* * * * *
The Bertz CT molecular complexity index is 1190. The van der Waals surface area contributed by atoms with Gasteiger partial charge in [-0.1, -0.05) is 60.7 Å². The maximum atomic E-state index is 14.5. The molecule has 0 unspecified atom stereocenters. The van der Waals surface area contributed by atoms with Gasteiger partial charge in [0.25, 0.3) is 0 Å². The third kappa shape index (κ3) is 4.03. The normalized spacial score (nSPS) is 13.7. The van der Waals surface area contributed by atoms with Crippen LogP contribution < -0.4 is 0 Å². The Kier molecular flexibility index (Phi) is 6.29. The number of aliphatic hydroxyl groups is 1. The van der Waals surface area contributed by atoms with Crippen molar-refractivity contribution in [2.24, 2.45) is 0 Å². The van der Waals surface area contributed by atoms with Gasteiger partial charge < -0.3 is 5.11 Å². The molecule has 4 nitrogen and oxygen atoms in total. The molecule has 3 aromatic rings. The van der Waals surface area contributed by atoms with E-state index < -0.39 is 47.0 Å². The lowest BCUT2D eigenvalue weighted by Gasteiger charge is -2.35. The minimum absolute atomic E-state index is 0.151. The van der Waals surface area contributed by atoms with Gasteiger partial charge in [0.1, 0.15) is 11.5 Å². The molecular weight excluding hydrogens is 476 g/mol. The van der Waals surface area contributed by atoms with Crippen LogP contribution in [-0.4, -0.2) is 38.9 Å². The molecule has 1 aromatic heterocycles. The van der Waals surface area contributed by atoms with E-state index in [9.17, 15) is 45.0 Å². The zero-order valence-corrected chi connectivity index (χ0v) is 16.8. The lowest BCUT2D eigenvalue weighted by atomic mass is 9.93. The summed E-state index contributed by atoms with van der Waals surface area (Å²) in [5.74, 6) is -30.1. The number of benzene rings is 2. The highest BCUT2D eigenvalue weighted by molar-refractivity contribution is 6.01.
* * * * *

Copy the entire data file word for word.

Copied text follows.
The Bertz CT molecular complexity index is 1190. The van der Waals surface area contributed by atoms with Gasteiger partial charge in [-0.1, -0.05) is 60.7 Å². The maximum atomic E-state index is 14.5. The molecule has 0 unspecified atom stereocenters. The van der Waals surface area contributed by atoms with Gasteiger partial charge in [0.25, 0.3) is 0 Å². The third kappa shape index (κ3) is 4.03. The normalized spacial score (nSPS) is 13.7. The van der Waals surface area contributed by atoms with Crippen LogP contribution < -0.4 is 0 Å². The Kier molecular flexibility index (Phi) is 6.29. The number of aliphatic hydroxyl groups is 1. The van der Waals surface area contributed by atoms with Crippen molar-refractivity contribution in [2.24, 2.45) is 0 Å². The van der Waals surface area contributed by atoms with Gasteiger partial charge < -0.3 is 5.11 Å². The molecule has 4 nitrogen and oxygen atoms in total. The molecule has 3 aromatic rings. The van der Waals surface area contributed by atoms with E-state index < -0.39 is 47.0 Å². The lowest BCUT2D eigenvalue weighted by Gasteiger charge is -2.35. The minimum absolute atomic E-state index is 0.151. The van der Waals surface area contributed by atoms with Gasteiger partial charge in [0.1, 0.15) is 11.5 Å². The molecular weight excluding hydrogens is 476 g/mol. The van der Waals surface area contributed by atoms with Crippen LogP contribution in [-0.4, -0.2) is 38.9 Å². The molecule has 1 aromatic heterocycles. The van der Waals surface area contributed by atoms with E-state index in [9.17, 15) is 45.0 Å². The zero-order valence-corrected chi connectivity index (χ0v) is 16.8. The lowest BCUT2D eigenvalue weighted by atomic mass is 9.93. The summed E-state index contributed by atoms with van der Waals surface area (Å²) in [5.74, 6) is -30.1. The number of benzene rings is 2. The highest BCUT2D eigenvalue weighted by molar-refractivity contribution is 6.01.